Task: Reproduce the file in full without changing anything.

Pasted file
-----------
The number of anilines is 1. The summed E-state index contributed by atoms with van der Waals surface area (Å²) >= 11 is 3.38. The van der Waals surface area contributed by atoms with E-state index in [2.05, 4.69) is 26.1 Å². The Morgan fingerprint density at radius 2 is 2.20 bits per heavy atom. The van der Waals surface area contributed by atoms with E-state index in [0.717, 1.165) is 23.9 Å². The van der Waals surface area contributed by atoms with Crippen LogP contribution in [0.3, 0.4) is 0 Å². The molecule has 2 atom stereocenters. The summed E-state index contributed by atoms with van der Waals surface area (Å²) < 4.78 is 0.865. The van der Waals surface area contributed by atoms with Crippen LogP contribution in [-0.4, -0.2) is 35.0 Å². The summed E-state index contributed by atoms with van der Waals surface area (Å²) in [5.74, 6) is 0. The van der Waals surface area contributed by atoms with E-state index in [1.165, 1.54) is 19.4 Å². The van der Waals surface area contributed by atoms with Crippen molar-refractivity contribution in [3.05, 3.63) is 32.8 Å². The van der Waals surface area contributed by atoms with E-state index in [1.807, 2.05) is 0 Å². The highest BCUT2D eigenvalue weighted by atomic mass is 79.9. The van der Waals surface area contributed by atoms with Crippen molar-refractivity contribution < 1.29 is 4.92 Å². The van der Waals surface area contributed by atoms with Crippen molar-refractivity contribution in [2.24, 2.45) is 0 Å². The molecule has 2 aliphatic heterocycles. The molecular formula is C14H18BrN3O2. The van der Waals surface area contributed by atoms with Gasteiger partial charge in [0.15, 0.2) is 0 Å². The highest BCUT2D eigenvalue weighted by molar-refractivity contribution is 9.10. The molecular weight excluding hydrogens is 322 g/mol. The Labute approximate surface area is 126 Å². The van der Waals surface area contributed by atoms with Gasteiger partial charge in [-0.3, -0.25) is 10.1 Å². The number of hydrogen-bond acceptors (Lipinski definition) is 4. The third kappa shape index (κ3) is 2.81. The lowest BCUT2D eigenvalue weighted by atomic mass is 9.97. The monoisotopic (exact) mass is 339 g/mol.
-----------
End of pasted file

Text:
The number of anilines is 1. The summed E-state index contributed by atoms with van der Waals surface area (Å²) >= 11 is 3.38. The van der Waals surface area contributed by atoms with E-state index in [2.05, 4.69) is 26.1 Å². The Morgan fingerprint density at radius 2 is 2.20 bits per heavy atom. The van der Waals surface area contributed by atoms with E-state index in [0.717, 1.165) is 23.9 Å². The van der Waals surface area contributed by atoms with Crippen LogP contribution in [0.3, 0.4) is 0 Å². The molecule has 2 atom stereocenters. The summed E-state index contributed by atoms with van der Waals surface area (Å²) < 4.78 is 0.865. The van der Waals surface area contributed by atoms with Crippen LogP contribution in [-0.4, -0.2) is 35.0 Å². The summed E-state index contributed by atoms with van der Waals surface area (Å²) in [5.74, 6) is 0. The van der Waals surface area contributed by atoms with E-state index in [1.165, 1.54) is 19.4 Å². The van der Waals surface area contributed by atoms with Crippen molar-refractivity contribution in [3.05, 3.63) is 32.8 Å². The van der Waals surface area contributed by atoms with E-state index in [1.807, 2.05) is 0 Å². The highest BCUT2D eigenvalue weighted by atomic mass is 79.9. The van der Waals surface area contributed by atoms with Crippen molar-refractivity contribution < 1.29 is 4.92 Å². The van der Waals surface area contributed by atoms with Crippen molar-refractivity contribution in [2.24, 2.45) is 0 Å². The molecule has 2 aliphatic heterocycles. The molecular formula is C14H18BrN3O2. The van der Waals surface area contributed by atoms with Gasteiger partial charge in [0.15, 0.2) is 0 Å². The highest BCUT2D eigenvalue weighted by molar-refractivity contribution is 9.10. The molecular weight excluding hydrogens is 322 g/mol. The Labute approximate surface area is 126 Å². The van der Waals surface area contributed by atoms with Gasteiger partial charge in [-0.3, -0.25) is 10.1 Å². The number of hydrogen-bond acceptors (Lipinski definition) is 4. The third kappa shape index (κ3) is 2.81. The lowest BCUT2D eigenvalue weighted by atomic mass is 9.97. The monoisotopic (exact) mass is 339 g/mol.